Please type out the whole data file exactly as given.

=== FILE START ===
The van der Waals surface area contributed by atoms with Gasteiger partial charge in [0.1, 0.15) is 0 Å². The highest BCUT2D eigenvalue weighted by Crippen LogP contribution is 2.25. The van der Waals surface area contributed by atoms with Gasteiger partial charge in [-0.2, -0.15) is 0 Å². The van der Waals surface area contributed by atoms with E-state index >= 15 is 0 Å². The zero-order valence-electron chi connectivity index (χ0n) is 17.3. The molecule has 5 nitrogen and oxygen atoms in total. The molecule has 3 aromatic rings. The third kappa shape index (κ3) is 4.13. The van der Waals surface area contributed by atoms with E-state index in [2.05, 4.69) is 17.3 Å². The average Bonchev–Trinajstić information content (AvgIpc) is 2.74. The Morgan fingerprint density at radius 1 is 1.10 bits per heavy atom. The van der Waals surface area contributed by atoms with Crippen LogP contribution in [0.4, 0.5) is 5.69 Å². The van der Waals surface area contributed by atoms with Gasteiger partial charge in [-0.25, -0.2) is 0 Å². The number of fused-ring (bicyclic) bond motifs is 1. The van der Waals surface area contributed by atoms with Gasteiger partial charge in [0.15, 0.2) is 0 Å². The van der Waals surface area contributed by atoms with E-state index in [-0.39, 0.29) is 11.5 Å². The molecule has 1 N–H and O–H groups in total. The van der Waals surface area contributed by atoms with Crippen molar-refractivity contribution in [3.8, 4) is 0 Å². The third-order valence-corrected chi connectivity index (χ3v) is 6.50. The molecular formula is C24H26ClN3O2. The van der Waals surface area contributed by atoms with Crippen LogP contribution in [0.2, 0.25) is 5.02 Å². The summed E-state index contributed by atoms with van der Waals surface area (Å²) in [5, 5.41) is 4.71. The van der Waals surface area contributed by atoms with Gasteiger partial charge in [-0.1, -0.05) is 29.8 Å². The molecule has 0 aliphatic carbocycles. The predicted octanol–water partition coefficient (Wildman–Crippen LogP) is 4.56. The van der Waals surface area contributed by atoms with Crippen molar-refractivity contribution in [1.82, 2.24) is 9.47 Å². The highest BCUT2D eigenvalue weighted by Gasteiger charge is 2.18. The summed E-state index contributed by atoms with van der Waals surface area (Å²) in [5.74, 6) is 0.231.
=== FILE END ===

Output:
The van der Waals surface area contributed by atoms with Gasteiger partial charge in [0.1, 0.15) is 0 Å². The highest BCUT2D eigenvalue weighted by Crippen LogP contribution is 2.25. The van der Waals surface area contributed by atoms with Gasteiger partial charge in [-0.2, -0.15) is 0 Å². The van der Waals surface area contributed by atoms with E-state index >= 15 is 0 Å². The zero-order valence-electron chi connectivity index (χ0n) is 17.3. The molecule has 5 nitrogen and oxygen atoms in total. The molecule has 3 aromatic rings. The third kappa shape index (κ3) is 4.13. The van der Waals surface area contributed by atoms with E-state index in [2.05, 4.69) is 17.3 Å². The average Bonchev–Trinajstić information content (AvgIpc) is 2.74. The Morgan fingerprint density at radius 1 is 1.10 bits per heavy atom. The van der Waals surface area contributed by atoms with Crippen LogP contribution in [0.4, 0.5) is 5.69 Å². The van der Waals surface area contributed by atoms with Gasteiger partial charge in [-0.25, -0.2) is 0 Å². The number of fused-ring (bicyclic) bond motifs is 1. The van der Waals surface area contributed by atoms with Gasteiger partial charge in [0.15, 0.2) is 0 Å². The van der Waals surface area contributed by atoms with E-state index in [-0.39, 0.29) is 11.5 Å². The molecule has 1 N–H and O–H groups in total. The van der Waals surface area contributed by atoms with Crippen molar-refractivity contribution in [3.8, 4) is 0 Å². The third-order valence-corrected chi connectivity index (χ3v) is 6.50. The molecular formula is C24H26ClN3O2. The van der Waals surface area contributed by atoms with Crippen LogP contribution in [0.2, 0.25) is 5.02 Å². The summed E-state index contributed by atoms with van der Waals surface area (Å²) in [5, 5.41) is 4.71. The van der Waals surface area contributed by atoms with Gasteiger partial charge in [-0.1, -0.05) is 29.8 Å². The molecule has 0 aliphatic carbocycles. The predicted octanol–water partition coefficient (Wildman–Crippen LogP) is 4.56. The van der Waals surface area contributed by atoms with Crippen molar-refractivity contribution in [1.82, 2.24) is 9.47 Å². The highest BCUT2D eigenvalue weighted by Gasteiger charge is 2.18. The summed E-state index contributed by atoms with van der Waals surface area (Å²) in [5.74, 6) is 0.231.